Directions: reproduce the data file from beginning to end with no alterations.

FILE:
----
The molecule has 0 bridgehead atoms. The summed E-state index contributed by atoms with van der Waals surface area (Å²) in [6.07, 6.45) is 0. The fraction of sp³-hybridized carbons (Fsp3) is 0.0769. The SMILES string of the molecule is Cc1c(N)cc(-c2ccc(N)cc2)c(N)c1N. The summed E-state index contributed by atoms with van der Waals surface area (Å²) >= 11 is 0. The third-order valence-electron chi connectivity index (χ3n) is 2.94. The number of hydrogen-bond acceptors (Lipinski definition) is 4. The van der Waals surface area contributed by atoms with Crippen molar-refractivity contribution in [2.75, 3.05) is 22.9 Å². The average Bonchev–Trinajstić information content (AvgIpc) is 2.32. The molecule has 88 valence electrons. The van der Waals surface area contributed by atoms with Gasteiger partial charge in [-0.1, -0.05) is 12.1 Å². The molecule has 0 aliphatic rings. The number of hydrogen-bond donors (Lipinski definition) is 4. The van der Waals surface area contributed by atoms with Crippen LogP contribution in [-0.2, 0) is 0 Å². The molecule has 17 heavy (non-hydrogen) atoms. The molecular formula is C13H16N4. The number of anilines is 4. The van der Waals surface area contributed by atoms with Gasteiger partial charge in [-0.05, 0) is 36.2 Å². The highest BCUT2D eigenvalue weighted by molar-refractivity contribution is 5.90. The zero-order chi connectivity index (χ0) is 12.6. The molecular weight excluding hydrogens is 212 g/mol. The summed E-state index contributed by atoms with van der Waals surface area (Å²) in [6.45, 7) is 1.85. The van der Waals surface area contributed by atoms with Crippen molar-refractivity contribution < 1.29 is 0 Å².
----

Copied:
The molecule has 0 bridgehead atoms. The summed E-state index contributed by atoms with van der Waals surface area (Å²) in [6.07, 6.45) is 0. The fraction of sp³-hybridized carbons (Fsp3) is 0.0769. The SMILES string of the molecule is Cc1c(N)cc(-c2ccc(N)cc2)c(N)c1N. The summed E-state index contributed by atoms with van der Waals surface area (Å²) >= 11 is 0. The third-order valence-electron chi connectivity index (χ3n) is 2.94. The number of hydrogen-bond acceptors (Lipinski definition) is 4. The van der Waals surface area contributed by atoms with Crippen molar-refractivity contribution in [2.75, 3.05) is 22.9 Å². The average Bonchev–Trinajstić information content (AvgIpc) is 2.32. The molecule has 88 valence electrons. The van der Waals surface area contributed by atoms with Gasteiger partial charge in [-0.1, -0.05) is 12.1 Å². The molecule has 0 aliphatic rings. The number of hydrogen-bond donors (Lipinski definition) is 4. The van der Waals surface area contributed by atoms with Crippen LogP contribution in [-0.2, 0) is 0 Å². The molecule has 17 heavy (non-hydrogen) atoms. The molecular formula is C13H16N4. The number of anilines is 4. The van der Waals surface area contributed by atoms with Gasteiger partial charge in [-0.05, 0) is 36.2 Å². The highest BCUT2D eigenvalue weighted by molar-refractivity contribution is 5.90. The zero-order chi connectivity index (χ0) is 12.6. The molecular weight excluding hydrogens is 212 g/mol. The summed E-state index contributed by atoms with van der Waals surface area (Å²) in [6.45, 7) is 1.85. The van der Waals surface area contributed by atoms with Crippen molar-refractivity contribution < 1.29 is 0 Å².